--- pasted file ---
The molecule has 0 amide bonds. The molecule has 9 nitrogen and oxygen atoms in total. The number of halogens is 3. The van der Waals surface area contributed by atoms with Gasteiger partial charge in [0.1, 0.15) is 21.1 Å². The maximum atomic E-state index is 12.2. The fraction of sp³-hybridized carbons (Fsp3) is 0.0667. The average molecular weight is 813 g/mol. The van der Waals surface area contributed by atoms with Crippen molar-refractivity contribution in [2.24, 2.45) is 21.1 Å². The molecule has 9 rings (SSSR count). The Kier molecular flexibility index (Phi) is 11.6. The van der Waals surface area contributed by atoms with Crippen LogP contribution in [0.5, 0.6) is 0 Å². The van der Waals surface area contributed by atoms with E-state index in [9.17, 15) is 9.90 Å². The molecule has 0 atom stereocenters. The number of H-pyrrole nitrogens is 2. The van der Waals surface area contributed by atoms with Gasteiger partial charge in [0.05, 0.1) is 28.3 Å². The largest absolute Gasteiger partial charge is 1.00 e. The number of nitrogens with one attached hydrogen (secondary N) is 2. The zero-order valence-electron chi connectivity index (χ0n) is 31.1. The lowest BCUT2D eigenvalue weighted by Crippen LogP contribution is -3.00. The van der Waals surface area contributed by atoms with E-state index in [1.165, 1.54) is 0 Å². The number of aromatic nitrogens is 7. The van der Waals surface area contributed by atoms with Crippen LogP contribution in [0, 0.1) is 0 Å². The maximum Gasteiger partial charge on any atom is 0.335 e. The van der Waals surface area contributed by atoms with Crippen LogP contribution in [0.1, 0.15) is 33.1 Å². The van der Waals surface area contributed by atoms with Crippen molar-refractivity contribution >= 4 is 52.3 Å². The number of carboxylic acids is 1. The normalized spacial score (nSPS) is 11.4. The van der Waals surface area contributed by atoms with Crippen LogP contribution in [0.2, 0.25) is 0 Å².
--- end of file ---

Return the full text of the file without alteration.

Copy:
The molecule has 0 amide bonds. The molecule has 9 nitrogen and oxygen atoms in total. The number of halogens is 3. The van der Waals surface area contributed by atoms with Gasteiger partial charge in [0.1, 0.15) is 21.1 Å². The maximum atomic E-state index is 12.2. The fraction of sp³-hybridized carbons (Fsp3) is 0.0667. The average molecular weight is 813 g/mol. The van der Waals surface area contributed by atoms with Crippen molar-refractivity contribution in [2.24, 2.45) is 21.1 Å². The molecule has 9 rings (SSSR count). The Kier molecular flexibility index (Phi) is 11.6. The van der Waals surface area contributed by atoms with Crippen LogP contribution in [0.5, 0.6) is 0 Å². The van der Waals surface area contributed by atoms with E-state index in [9.17, 15) is 9.90 Å². The molecule has 0 atom stereocenters. The number of H-pyrrole nitrogens is 2. The van der Waals surface area contributed by atoms with Gasteiger partial charge in [0.05, 0.1) is 28.3 Å². The largest absolute Gasteiger partial charge is 1.00 e. The number of nitrogens with one attached hydrogen (secondary N) is 2. The zero-order valence-electron chi connectivity index (χ0n) is 31.1. The lowest BCUT2D eigenvalue weighted by Crippen LogP contribution is -3.00. The van der Waals surface area contributed by atoms with E-state index in [1.165, 1.54) is 0 Å². The number of aromatic nitrogens is 7. The van der Waals surface area contributed by atoms with Crippen LogP contribution in [0, 0.1) is 0 Å². The maximum Gasteiger partial charge on any atom is 0.335 e. The van der Waals surface area contributed by atoms with Crippen LogP contribution in [0.1, 0.15) is 33.1 Å². The van der Waals surface area contributed by atoms with Crippen molar-refractivity contribution >= 4 is 52.3 Å². The number of carboxylic acids is 1. The normalized spacial score (nSPS) is 11.4. The van der Waals surface area contributed by atoms with Crippen LogP contribution in [0.2, 0.25) is 0 Å².